Six Steps To Prevent A Depression Relapse


Overcoming depression is a big accomplishment, but many live with the worry of relapsing or having depression symptoms return.

Don’t let fear take hold you back.

Getting over depression can take time, commitment and dedication. Preventing a depression relapse also takes a certain amount of commitment and dedication. Here are six ways you can take care of yourself in order to help you ease back into a depression-free life and make sure you stay there.

1. Don’t take on too much

Keeping busy with activities and tasks can help you keep your mind off of negative emotions. However, taking on too much all at once or too soon can become overwhelming and lead to stress and anxiety, both which are depression symptoms. Know your limits and make sure to balance your life with responsibilities in reasonable amounts that you are comfortable with. There is no shame in easing back into your daily routine at your own pace.

2. Exercise regularly

Exercise not only can prevent depression in the first place, but it can also prevent a relapse. Experts say exercise acts as an antidepressant and an anecdote to stress. Choose an exercise that you feel the most comfortable with. Resistance and aerobic exercise can stimulate the body and relieve stress while workouts with a meditative focus, such as tai chi and yoga can focus and calm the mind.

3. Maintain a healthy diet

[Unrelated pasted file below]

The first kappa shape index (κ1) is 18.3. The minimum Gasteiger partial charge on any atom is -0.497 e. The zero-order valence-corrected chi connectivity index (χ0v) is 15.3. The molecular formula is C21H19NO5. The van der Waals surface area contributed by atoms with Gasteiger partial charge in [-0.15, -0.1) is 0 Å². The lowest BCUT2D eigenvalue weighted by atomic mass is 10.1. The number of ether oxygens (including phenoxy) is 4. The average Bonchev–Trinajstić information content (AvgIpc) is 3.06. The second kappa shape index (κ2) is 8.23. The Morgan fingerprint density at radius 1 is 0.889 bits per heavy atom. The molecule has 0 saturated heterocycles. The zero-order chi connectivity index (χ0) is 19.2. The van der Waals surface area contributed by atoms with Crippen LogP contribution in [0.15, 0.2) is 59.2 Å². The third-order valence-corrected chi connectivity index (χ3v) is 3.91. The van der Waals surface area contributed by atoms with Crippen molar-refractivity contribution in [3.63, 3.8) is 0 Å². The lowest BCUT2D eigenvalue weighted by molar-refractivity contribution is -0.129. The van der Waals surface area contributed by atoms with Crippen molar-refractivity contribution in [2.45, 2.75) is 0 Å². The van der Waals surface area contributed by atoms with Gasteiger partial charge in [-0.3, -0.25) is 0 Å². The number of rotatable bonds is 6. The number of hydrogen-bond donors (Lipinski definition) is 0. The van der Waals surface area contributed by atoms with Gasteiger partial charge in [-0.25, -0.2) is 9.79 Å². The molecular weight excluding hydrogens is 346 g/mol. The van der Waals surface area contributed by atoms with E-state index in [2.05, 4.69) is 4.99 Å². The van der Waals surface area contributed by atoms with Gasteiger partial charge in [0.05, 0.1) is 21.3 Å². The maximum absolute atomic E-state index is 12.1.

To optimize your well-being, exercise should be paired with a healthy diet. A low-fat diet that includes fish, omega-3 and folic acid can help elevate your mood, while vegetables, fruits, nuts and whole grains have been associated with lowering the risk of depression. Avoiding alcohol and minimizing caffeine use is also advised.

4. Join a support group

Surrounding yourself with people who have experienced similar feelings and experiences can help you in feeling not alone. Those who have gone through depression and recovered from it can provide advice on how they were able to manage their depression and help you find solutions that best work for you.

5. Don’t stop treatment

Although you may feel better, the decision to end therapy or medication should be made with your doctor’s help. Doctors recommend taking medication for six to nine months after symptoms alleviate. If you stop using certain drugs, they may not work again when you back on them nor is there a guarantee that they will work the same again.

6. Get rest

According to a 2005 study in the journal Sleep, insomniacs are almost ten times more likely to have depression compared to well-rested individuals. Rest and sleep is equally important in your depression recovery. Sleep has been shown to help regulate moods and is key to both mental and physical health.



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